New analytic technologies in player evaluation and game management continue to develop. Analytic methods in the NBA are advancing with the installation of multiple camera systems that capture detailed gameplay. Player-specific optical tracking methods are also being employed. Using these one is able to record relative speed of players, their interactions and placement on the court and their movement patterns.  The above developments provide teams with data well beyond what can be derived from traditional statistical analysis.

Topical Trends in Sports Analytics

1. Sports analytics has made big impacts

Sometimes, in sports, analytics can have a large effect, quickly. In 2006, defying expectations, Morey traded for Shane Battier, a forward averaging only 10 points per game. But advanced analytics metrics showed Battier had outstanding defense and shot selection. The Rockets soon started giving Battier an unprecedented level of statistical information about the opponents he had to guard, and strategic moves the corner three-pointer is the most efficient shot in basketball. By 2011, as leagues got privy to this knowledge, The Miami Heat signed Battier to support stars Dwyane Wade and LeBron after which they won two straight championships. There have been several scenarios where a typical data analysis has insight has led to insights never seen before.

2. Not a game of only Professional Analysts anymore

You don’t need to be an Ivey League Professional Analyst to get into sports analytics anymore. Most of the times a professional analyst is discovered while being a writer or blogger, who then makes it to an analytics-minded franchise. There have been instances where they have identified analyst resources by conducting competitions and crowd sourced projects where the participant with maximum number of curations or the best projections are seriously considered to be recruited. This trend is more prevalent in sports because of easier availability of sports data.

3. Analysts need to explain themselves

 It is not only enough to come up with insights but equal effort need to be put to describe the insights in detail so as to convince the coaches, managers, and players. It’s not only the message but the messenger can be just as important too. Battier helped get James interested in analytics by giving him tips about guarding rival star Kevin Durant. James has since bought into shot-efficiency data, too. If the greatest player of his generation is looking for an edge, other people would be wise to follow.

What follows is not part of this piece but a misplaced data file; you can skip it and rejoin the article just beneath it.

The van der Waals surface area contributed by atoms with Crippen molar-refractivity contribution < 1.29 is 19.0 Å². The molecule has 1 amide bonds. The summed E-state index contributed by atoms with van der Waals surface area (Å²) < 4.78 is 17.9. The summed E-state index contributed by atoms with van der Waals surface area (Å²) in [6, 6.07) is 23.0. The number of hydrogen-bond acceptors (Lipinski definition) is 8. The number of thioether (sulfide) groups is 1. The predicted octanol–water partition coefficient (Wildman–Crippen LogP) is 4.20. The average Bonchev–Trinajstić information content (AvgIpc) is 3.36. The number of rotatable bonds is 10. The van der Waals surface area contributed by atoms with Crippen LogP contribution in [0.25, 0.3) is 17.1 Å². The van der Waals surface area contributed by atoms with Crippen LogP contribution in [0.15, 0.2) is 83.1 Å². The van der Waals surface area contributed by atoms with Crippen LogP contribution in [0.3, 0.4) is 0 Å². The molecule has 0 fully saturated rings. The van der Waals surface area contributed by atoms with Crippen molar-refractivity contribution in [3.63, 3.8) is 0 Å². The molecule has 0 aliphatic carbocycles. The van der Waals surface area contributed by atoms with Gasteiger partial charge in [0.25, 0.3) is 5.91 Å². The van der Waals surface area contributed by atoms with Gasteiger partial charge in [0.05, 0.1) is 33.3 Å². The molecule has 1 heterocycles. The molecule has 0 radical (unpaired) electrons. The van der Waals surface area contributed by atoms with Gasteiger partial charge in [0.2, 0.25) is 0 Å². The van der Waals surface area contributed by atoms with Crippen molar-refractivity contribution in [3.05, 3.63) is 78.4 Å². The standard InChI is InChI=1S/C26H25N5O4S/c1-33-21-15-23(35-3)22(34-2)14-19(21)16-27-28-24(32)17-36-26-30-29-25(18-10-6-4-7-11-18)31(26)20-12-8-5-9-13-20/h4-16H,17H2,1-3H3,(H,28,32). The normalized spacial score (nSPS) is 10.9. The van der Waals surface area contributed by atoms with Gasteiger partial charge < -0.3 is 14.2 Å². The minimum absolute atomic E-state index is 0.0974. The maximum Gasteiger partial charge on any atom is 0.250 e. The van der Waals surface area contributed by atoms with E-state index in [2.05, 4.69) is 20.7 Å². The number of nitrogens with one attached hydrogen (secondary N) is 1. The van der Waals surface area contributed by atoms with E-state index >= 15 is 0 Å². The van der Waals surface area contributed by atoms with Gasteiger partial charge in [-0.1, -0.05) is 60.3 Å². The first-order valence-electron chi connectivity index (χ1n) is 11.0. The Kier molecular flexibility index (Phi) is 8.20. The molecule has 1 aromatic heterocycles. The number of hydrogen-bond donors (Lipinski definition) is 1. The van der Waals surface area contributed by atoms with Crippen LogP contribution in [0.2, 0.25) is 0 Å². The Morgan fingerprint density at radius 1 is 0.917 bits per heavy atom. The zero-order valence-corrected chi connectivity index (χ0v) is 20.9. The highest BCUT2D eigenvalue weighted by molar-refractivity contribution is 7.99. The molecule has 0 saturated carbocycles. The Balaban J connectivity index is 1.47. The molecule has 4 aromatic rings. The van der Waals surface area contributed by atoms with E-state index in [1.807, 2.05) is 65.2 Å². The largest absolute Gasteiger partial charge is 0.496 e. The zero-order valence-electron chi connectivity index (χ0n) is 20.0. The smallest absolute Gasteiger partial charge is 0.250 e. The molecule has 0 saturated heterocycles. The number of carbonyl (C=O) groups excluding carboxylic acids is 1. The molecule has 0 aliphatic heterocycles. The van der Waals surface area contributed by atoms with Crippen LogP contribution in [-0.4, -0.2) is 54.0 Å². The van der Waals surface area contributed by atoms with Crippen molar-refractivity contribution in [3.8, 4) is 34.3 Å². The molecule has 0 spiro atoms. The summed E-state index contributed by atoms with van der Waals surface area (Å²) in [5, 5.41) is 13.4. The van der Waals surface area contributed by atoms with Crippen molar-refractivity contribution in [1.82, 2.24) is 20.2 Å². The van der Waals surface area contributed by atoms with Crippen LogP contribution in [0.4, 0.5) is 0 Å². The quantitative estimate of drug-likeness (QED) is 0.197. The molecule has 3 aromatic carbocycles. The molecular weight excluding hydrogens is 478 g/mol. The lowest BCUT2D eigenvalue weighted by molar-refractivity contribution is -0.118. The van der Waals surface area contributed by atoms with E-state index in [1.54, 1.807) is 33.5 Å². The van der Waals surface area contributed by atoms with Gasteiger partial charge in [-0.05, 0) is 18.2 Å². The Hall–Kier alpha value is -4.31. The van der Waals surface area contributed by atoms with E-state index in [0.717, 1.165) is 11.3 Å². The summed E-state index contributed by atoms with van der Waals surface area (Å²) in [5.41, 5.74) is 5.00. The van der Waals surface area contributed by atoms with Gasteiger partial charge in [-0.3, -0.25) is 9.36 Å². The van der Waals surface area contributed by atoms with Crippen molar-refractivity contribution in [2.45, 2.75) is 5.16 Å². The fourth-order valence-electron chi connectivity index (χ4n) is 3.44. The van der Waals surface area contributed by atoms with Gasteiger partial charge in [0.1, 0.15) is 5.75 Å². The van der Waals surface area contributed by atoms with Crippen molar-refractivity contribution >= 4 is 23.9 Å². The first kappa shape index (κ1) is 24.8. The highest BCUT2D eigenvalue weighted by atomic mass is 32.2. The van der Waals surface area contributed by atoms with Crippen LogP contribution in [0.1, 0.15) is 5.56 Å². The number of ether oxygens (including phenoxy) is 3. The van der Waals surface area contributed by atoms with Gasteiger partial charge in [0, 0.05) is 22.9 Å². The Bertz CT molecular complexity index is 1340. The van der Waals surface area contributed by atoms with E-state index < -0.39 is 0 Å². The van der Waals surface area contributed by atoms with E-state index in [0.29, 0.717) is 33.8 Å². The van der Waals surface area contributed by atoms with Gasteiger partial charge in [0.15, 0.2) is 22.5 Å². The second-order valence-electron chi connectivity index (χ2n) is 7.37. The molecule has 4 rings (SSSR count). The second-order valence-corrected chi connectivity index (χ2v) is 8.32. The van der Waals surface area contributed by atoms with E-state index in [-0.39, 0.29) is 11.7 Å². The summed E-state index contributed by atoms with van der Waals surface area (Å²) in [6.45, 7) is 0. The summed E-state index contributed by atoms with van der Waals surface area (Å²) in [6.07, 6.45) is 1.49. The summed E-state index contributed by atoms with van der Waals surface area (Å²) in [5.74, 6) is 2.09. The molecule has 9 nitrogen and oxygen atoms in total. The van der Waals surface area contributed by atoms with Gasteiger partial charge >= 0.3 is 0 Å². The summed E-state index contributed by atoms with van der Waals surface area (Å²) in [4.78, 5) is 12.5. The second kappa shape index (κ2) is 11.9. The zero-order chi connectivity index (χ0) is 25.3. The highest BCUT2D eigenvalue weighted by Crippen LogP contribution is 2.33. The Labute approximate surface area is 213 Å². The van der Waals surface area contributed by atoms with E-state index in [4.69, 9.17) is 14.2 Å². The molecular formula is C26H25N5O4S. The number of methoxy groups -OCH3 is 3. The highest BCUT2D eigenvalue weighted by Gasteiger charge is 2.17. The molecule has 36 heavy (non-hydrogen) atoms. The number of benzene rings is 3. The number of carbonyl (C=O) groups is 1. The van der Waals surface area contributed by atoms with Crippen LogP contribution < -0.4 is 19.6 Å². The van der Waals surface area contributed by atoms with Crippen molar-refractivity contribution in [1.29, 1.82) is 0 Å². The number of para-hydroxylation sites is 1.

4. Look under the hood

It’s not just teams who can be secretive but many independent analysts do not divulge their work either. Because of this, some metrics shoot to prominence without being fully vetted. A good example is baseball’s WAR (“wins above replacement”), a much-hyped attempt to sum up a player’s total contributions. Recently critics, including have questioned its prioritizing the defense, and the lack of transparency in some versions of WAR. Even WAR proponents at SSAC has to agree that they haven’t reached the final numbers. “It’s a flawed metric,” conceded Dave Cameron, managing editor of the popular baseball analytics site FanGraphs, since WAR is a culmination of disparate, heterogeneous evaluations of offense and defense. Its improvement would require outside output. Meanwhile, basketball has several advanced metrics for judging a player’s total contributions. Hence the true essence of using analytics for sports in the current era is ‘Don’t trust, but verify — with data’.